It's that time of year when everyone is getting rid of the old and removing the clutter in their lives. For many the target of the rampage is their wardrobe. For me, thanks to my sister moving back home, it was the three shoeboxes of cards that were in the closet that she now claims. They appeared in my room recently and I looked at them for about a week and last night, knowing that garbage day is today, I threw them all out. This is momentous. These cards are old and I haven't looked at them in years. But they are so thoughtful and encouraging. Many of them were given to me during sickness and surgeries. I always told myself it was ungrateful to discard people's kindness expressed in the purchase and personalization of these cards for me. However, last night I decided this is not what the real issue has been in my inability to discard them. There are two more likely reasons I still had these cards long after I'd received them and long after the last time I'd looked at them. A quick exploration of my psyche will reveal them with little difficulty.
The first culprit of my card pack ratting obsession is my approval addiction. I have come to realize that many decisions I make are based on gaining and maintaining approval. I am intentionally working on making decisions more objectively instead of out of the mindless self-protection that has become so habitual. So, as I emptied those shoeboxes into the garbage I didn't look at the cards or really allow myself to think about them. I just repeated to myself, "I haven't looked at these in years," "I haven't even thought about them," "I will not miss these," "none of the givers of these cards cares that it is now finally in the garbage..." and so forth. The truth didin't occur to me until after I had deposited the bag downstairs to go out with the rest of the trash this morning, that the real reason tasks like this are diffcult for me is because I'm addicted to approval. Those cards I'm sure are loaded with approving things. At a time reading them would have reassured me that I was approved by people. And since I have no guarantee of people offering me approval in the future, at least knowing i have shoeboxes full of approval tucked away in a closet to refer to, was comforting. I like to think I've matured and grown in my security in Jesus that I don't need to have evidence of people's approval surrounding me at all times.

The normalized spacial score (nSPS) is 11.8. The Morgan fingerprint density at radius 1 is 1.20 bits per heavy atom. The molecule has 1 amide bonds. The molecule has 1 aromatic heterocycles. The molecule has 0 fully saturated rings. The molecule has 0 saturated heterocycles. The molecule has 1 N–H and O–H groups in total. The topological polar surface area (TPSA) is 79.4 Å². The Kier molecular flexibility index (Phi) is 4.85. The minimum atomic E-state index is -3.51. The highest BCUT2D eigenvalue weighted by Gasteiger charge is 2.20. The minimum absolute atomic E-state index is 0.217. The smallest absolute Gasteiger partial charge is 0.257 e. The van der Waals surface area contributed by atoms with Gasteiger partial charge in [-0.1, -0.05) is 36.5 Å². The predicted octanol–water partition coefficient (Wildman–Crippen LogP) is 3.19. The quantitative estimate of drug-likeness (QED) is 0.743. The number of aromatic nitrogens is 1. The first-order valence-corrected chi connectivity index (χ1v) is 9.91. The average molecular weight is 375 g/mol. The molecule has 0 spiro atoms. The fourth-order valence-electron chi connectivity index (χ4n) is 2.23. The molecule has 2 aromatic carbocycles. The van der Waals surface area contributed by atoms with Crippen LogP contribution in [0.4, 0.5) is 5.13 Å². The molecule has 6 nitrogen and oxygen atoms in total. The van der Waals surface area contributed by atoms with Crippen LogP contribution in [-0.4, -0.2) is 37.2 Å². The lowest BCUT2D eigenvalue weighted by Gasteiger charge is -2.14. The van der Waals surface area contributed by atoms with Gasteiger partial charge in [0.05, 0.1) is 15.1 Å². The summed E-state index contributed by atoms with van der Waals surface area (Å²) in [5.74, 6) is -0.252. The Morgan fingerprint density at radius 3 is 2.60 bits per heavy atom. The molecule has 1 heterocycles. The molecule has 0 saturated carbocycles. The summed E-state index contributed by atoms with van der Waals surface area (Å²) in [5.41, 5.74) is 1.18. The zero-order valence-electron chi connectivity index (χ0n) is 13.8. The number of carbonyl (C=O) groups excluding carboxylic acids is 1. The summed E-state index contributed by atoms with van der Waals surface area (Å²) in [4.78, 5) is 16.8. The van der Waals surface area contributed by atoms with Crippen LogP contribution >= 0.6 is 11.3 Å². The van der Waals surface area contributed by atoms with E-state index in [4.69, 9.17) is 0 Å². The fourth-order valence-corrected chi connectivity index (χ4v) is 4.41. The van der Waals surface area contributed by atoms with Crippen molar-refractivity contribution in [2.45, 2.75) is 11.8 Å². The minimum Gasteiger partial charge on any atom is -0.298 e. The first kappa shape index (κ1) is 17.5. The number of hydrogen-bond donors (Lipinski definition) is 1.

The second culprit is similar but a little different than the first. According to Gary Chapman's Five Love Languages, I primarily interpret love through words of affirmation. I think this aspect of myself has the greater responsibility for the reason I've had those cards so long. To me they were my love boxes. Proof that I was loved. If I felt unloved or unlovable, I could refer to all those cards to affirm me. Obviously my life must be filled with enough love, because I haven't read through those cards is a LONG time. The little scenario did cause me to pause and consider how I want security in love. Having those cards feels like that security because they are tangible and at my disposal. But now I've thrown them out. Am I worried? No. I'm chosing to trust that I will receive the love I need as I go through life. Jesus has proved his to me in many ways and more personally than any card ever could. Also, I have good people in my life, including a loving boyfriend. I'm not in want of love now. I may be in the future, but I always have Jesus to fall back on (though I want to keep Him as the primary source of my love.)
Reading of this victory over the cards, it's easy to assume that was the end of my interaction with them. Don't panic, but I did end up opening that bag of garbage and sifting through the cards. My mom asked me if I had checked them as I threw them out, for any from my grandmother who passed away 4 years ago. I hadn't and I almost didn't go back to look, but I did because, well, I'm not exactly sure why. I haven't analyzed that response yet. Needless to say I didn't find any from her and I quit before I got through them because I decided it was a ridiculous task, that I needed to get to bed, and that the letter and card I had received from her a few weeks prior to her death were keepsake enough. So, I have triumphed after all. Now I keep telling myself, "I am not hard hearted for throwing out those cards... I am not hard hearted..."